(From the 17th Sydney Biennale catalogue)
Swedish artist Martin Jacobson was born in Stockholm in 1978, and graduated from the Malmö Art Academy in 2005. He continues to live and work there, creating ink-on-paper drawings that are startling both for their impressive detail and surrealistic conflations of imagery. Jacobson’s sense of curiosity and fantastic recombinations of art historical imagery, objects, landscapes, architectural forms and natural phenomena works to destabilise an ordered understanding of the world.
While Jacobson has previously worked in other media, drawings on paper are his most recognisable and impressive works. These are made as a form of visual collage; he spends time sourcing pictures from flea markets, libraries and the internet. Eighteenth and nineteenth-century illustrations and engravings are an obvious source and he consciously references historical art styles, citing Italian artist Giovanni Battista Piranesi (1720–78) – known for the Carceri, a series of etchings showing convoluted and subterranean imaginary prisons – as an important influence. His work pivots on the visual and associative relationships between past, present and future.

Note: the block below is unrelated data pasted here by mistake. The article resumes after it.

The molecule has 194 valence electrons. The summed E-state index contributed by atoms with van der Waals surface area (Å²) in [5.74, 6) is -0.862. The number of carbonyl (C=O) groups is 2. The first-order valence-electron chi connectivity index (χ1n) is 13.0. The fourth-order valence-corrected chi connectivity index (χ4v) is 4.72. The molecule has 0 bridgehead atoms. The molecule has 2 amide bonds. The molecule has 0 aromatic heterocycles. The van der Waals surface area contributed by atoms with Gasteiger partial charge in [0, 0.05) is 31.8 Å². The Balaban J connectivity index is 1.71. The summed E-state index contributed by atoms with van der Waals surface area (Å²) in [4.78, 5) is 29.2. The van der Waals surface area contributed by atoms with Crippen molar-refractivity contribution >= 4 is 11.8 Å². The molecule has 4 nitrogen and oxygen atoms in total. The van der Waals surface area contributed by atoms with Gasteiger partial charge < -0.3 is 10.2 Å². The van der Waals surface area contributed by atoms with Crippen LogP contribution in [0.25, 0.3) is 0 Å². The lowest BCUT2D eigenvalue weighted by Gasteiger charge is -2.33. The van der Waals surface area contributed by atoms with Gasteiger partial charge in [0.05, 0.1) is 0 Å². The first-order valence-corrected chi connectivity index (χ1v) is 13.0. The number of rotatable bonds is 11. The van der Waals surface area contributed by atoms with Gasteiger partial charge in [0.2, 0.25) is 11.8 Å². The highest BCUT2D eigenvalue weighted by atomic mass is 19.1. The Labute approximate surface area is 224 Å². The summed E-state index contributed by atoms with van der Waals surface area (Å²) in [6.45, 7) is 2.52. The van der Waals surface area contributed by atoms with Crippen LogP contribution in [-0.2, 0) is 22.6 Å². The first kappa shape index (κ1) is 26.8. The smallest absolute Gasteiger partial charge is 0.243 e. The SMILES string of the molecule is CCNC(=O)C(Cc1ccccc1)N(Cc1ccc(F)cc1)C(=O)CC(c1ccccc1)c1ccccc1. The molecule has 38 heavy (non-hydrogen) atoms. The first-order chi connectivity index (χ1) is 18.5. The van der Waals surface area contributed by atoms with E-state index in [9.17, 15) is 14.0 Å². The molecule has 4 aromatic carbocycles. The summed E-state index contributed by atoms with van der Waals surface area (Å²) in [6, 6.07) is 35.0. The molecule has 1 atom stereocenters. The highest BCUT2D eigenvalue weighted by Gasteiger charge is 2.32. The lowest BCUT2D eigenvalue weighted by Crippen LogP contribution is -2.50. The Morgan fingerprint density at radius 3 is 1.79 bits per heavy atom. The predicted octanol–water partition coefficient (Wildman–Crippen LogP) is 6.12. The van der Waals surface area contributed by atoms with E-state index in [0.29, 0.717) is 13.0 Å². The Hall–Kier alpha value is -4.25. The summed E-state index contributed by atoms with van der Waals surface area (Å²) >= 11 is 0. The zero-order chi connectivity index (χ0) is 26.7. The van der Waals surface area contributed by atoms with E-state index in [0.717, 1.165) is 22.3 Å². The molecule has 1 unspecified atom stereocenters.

Recently, Jacobson has moved from working on an intimate scale with pen and ink to a much larger format that requires brushwork rather than penmanship. Three of these new large works will be shown for the first time in the Biennale. Battlefield (2009) is a chaotic and nightmarish scene washed over in blood-red and sickly green. It is a fantastic theatre of war picturing two armed horsemen battling amongst flag-bearing foot soldiers, yet this martial world is disrupted by languishing, wounded rabbits reading novels, a bow-tied black cat apprising the field on its hind legs, and a diminutive clown offering a bowl of food. In this work, the clown represents Hermes, an emblem of transcendence, the Greek god of thieves and the underworld. Amid the carnage and frenzied confusion, it is impossible to decipher who is battling whom; however, it is clear that the false heroism of this great allegorical struggle has been punctured. Red Fire (2009), similarly painted in ink on a large sheet of paper over two-metres wide, depicts an unpopulated city consumed by a raging, orange-red inferno. Here, Jacobson presents an intense apocalyptic vision, capturing a moment of complete devastation as the buildings turn to rubble. In contrast, Party (2009) shows a baroque interior awash with green paint. At the centre of this great hall lies a party of men and women, flanked by observing ‘Indians’ amidst what the artist has described as ‘halfway between a massacre and an orgy’.